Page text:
That was the confused line of thought for implicating the mind-reading system in knowledge of one's perceptual states. As I said, it's not Carruthers's. But as far as I can see the book doesn't contain another argument for this conclusion.


Given that Carruthers endorses the world-to-mind account for perceptual states, one might have expected him to do the same for belief. After all, belief is usually supposed to be the best possible candidate for this sort of treatment. But, as mentioned in the previous section, Carruthers thinks the world-to-mind account fails for belief. Why does he think so?

Carruthers doesn't make the objection that the inference from world to mind is "mad". His objection, rather, takes the form of a dilemma. On the world-to-mind proposal, how do I find out that I believe that whales are mammals? This requires, Carruthers says, "asking [myself] the first-order question, 'Are whales mammals?'" (82). The dilemma arises when we consider what the response might be. On one horn of the dilemma, it is "some kind of verbal or other imagistic performance", for instance an utterance in inner speech of the sentence 'Whales are mammals'. Carruthers argues that this "collapses [the account] into a form of expressivism" (83).

On the second horn,

the query, 'Are whales mammals?' directed at one's semantic memory system issues in a non-imagistic judgment that whales are mammals. But then in order for this act of recognition to provide the input necessary for Byrne's belief-ascribing rule to be applied, there would have to be some informational link to the latter. And this seems tantamount to postulating a form of inner sense. The information that a judgment is occurring with the content, whales are mammals, would have to be accessible to whatever mental faculty is charged with applying the rule, "P, so I believe that P." (82)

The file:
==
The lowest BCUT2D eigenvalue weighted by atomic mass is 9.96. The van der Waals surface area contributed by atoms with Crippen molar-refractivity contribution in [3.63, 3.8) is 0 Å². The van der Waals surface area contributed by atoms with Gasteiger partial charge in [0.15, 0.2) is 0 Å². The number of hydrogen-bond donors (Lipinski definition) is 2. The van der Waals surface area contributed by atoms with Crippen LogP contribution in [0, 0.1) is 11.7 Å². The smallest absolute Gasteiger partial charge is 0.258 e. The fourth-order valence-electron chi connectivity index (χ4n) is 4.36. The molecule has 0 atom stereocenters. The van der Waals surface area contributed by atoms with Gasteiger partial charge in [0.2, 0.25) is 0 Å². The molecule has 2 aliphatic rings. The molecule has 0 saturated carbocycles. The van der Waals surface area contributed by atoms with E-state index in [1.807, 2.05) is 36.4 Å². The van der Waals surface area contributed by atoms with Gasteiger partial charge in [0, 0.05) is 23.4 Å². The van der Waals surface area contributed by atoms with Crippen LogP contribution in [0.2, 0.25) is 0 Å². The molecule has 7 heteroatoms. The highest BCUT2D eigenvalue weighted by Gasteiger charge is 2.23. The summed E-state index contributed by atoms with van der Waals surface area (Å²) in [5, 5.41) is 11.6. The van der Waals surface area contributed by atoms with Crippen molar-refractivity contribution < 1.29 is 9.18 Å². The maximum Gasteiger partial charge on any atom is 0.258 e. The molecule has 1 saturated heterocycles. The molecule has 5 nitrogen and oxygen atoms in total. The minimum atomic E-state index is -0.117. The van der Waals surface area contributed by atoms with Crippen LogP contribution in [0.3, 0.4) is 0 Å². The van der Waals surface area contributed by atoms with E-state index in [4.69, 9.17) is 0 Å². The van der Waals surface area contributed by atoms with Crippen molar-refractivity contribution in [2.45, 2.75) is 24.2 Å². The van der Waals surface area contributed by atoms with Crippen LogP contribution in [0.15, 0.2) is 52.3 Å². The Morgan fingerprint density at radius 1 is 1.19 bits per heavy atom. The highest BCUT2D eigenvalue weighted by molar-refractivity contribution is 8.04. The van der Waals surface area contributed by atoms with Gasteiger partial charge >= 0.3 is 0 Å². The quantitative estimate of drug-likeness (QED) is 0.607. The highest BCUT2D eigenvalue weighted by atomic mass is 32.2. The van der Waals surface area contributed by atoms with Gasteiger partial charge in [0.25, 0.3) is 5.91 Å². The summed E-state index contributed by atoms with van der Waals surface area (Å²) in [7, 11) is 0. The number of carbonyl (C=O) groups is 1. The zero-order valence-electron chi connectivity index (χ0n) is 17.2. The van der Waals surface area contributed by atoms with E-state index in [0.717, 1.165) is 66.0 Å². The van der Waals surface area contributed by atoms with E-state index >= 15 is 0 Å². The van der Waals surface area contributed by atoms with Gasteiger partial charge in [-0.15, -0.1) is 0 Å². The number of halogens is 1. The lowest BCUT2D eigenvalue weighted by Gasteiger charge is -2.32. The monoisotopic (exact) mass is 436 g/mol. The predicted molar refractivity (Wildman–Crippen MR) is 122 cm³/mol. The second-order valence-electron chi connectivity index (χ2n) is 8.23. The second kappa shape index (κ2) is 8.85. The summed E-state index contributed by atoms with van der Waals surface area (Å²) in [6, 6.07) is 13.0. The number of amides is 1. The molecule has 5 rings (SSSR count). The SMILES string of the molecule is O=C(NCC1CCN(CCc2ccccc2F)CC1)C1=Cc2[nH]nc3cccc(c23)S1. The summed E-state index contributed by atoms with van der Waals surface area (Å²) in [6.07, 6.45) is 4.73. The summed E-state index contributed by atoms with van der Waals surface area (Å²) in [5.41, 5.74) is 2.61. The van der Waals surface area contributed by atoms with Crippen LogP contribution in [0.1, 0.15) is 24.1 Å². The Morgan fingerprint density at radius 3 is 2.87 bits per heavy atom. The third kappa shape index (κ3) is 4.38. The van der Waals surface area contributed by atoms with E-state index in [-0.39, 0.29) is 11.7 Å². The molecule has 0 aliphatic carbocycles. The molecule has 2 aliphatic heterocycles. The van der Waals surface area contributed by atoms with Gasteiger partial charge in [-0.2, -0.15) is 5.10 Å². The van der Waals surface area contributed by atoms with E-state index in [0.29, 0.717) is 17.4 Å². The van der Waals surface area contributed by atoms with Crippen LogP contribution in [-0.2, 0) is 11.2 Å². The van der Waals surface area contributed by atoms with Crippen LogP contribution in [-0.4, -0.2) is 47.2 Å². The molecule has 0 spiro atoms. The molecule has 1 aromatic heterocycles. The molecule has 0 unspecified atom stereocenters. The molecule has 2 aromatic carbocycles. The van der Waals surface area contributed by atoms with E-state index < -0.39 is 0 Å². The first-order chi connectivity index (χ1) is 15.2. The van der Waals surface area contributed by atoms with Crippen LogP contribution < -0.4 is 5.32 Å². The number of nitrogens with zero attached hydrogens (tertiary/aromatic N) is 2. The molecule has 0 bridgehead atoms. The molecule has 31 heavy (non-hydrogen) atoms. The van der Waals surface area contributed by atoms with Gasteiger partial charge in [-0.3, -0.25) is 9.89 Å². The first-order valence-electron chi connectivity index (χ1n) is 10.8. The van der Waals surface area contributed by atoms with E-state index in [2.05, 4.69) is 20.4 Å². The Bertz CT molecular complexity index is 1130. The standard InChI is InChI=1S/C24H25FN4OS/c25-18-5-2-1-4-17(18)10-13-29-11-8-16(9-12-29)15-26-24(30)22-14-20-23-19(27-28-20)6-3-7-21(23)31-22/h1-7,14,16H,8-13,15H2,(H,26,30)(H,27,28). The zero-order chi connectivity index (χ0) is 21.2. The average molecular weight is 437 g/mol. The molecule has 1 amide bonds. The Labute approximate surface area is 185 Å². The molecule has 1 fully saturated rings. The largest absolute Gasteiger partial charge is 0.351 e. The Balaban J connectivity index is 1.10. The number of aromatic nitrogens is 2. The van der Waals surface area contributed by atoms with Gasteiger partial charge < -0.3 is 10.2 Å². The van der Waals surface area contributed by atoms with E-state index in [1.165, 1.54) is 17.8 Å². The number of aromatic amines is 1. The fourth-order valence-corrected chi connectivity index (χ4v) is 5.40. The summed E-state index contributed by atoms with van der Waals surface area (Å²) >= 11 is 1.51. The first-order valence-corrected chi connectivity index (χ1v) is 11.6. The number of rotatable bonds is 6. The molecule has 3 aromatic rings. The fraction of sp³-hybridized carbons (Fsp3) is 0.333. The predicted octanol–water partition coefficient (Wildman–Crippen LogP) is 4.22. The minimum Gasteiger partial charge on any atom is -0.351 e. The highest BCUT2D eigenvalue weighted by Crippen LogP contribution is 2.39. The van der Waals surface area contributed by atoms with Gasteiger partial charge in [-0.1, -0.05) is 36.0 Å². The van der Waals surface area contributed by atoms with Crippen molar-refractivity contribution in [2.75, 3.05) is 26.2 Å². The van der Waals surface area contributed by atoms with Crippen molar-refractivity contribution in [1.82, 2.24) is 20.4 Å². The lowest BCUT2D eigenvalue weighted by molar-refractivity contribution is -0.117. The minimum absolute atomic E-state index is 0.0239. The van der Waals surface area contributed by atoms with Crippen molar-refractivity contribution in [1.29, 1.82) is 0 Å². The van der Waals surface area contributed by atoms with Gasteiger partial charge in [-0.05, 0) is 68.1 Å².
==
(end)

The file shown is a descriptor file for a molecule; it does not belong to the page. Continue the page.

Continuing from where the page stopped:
A proponent of the world-to-mind account should take the second horn, perhaps while demurring at Carruthers's talk of "judgment", which is something of a philosophical term of art. If a judgment is the onset of the state of belief, then there is no judgment occurring with the content, whales are mammals, since one believes that whales are mammals already. If a judgment is supposed to be something else, then (pending the details) it is unclear that there are such things. In any case, since Carruthers certainly does not think that inner sense is needed for reasoning in general, why does he think it is needed here? Suppose I reason: the kettle is whistling, so the water is boiling. The information that I believe that the kettle is whistling (or, if you like, the information that a judgment is occurring with the content, the kettle is whistling) does not have to be accessible to whatever faculty is in charge of this piece of reasoning. The point is simply that one can reason from a premise without knowing that one believes or judges the premise. In particular, reasoning from the premise that whales are mammals does not require a faculty of inner sense to detect that one believes or judges that whales are mammals. And this holds if we add that one reasons from this premise to the conclusion that one believes that whales are mammals.